Monday, September 16, 2019

Case of the Week 560

This week's case is a composite photo I created for my 2019 calendar for the month of September. The accompanying questions are:

  1. What is the parasite shown? (measure ~60 micrometers long)
  2. Why is this a suitable parasite for September?
  3. What is the significance of the other objects in the picture? 


nema said...

Enterobius vermicularis

Unknown said...

Although some may consider pinworms the parasite, if that indeed is the looked for answer, for someone with 2 kids in college the significance of the other objects in this picture may represent polyparasitism...
One for the kids, one for the parents ;) Kidding, love having them...not the actual parasite but the kids that is...MN bill

nema said...

a parasite that is transmitted efficiently at the start of the school year because the selfemryoned eggs easily pass from the hands (unwashed) from one child to another and can also pass through the fomites

nema said... dirty school stuff can be.

Marc Couturier said...

Enterobius...found especially on children of school age and easily transmitted from patient to patient with intermediate "fomites"...collected with cellophane tape or a swoob (I call it the bum paddle).

Anonymous said...

How timely fitting, Enterobius vermicularis incidences culminates as the school year begins and after a few weeks, the parasitic burden reaches its height. As this happens, there is also a autoinfection from the hatchlings going back in to where their parents came from. Another aspect is that children are generally good hearted and love to share, be it the school utensils to Halloween candy, this multiplies the number of itchy buns even more.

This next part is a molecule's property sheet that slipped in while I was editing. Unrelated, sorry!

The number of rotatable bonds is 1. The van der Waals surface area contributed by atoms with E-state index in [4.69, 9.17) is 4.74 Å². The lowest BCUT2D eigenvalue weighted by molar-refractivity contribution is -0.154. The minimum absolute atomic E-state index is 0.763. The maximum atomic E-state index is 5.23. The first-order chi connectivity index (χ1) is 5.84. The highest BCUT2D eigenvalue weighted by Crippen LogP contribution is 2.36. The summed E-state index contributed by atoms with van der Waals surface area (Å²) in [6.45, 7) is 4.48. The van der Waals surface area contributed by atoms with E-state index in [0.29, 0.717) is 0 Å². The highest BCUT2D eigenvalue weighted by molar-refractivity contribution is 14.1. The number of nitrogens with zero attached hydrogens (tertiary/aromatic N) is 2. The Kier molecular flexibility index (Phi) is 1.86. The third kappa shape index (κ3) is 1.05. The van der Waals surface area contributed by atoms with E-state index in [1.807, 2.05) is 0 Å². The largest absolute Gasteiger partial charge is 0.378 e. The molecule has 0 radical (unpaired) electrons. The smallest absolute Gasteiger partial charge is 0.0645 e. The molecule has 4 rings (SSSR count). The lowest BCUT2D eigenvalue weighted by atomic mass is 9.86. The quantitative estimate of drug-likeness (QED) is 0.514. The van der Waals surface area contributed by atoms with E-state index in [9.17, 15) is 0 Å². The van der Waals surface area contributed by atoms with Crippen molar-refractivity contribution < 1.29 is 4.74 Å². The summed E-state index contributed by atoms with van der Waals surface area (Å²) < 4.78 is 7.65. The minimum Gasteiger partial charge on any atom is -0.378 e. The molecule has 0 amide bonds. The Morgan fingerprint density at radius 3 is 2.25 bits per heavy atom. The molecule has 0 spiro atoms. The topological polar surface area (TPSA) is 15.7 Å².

For sure the Scotch clear tape is the best collection method, we need to remind the practicionners of proper collection as so often we receive opaque tape collections which we cannot use for microscopy and at times the tape is rolled up to complicate the matters in another measure.
Florida Fan

Anonymous said...

Enterobius vermicularis; an oval shaped egg with slight flattening on one side. Since September is the start of the school year in the US, schoolchildren who do not necessarily wash their hands after scratching will be in close contact, sharing the infection with their peers.

Egg collection (and hence diagnosis) can be made with applying clear tape to the affected area i.e. perianal region and performing microscopy.

The school bag perhaps reflects a transmission route of fomites, since the adult E. vermicularis migrates out at night, and children perhaps pack their bags at that time, while scratching the bothersome itch

- LS

Anonymous said...

Enterobius eggs as posted here:
Mostly affects children. School time starts in September!

Sam said...

Ova of Enterobius vermicularis. It's back to school month! Which explains the backpack. The photo of sellotape is an indication of specimen sampling. Sellotape slides (but sometimes saline swabs) from the perianal region are the preferred specimen types.

Ozgur said...

1. Ova of Enterobius vermicularis.
2. More commonly seen in children, E. vermicularis can be transmitted more easily in crowded environments such as barracks, nurseries and schools.
3. Microscopic identification of eggs collected in the perianal area is the method of choice for diagnosing enterobiasis. To improve sensitivity, collection should be done in the morning, before defecation and washing, by pressing transparent cellulose tape (“Scotch test”, cellulose tape slide test) on the perianal skin and then examining the tape placed on a microscope slide. (

Unknown said...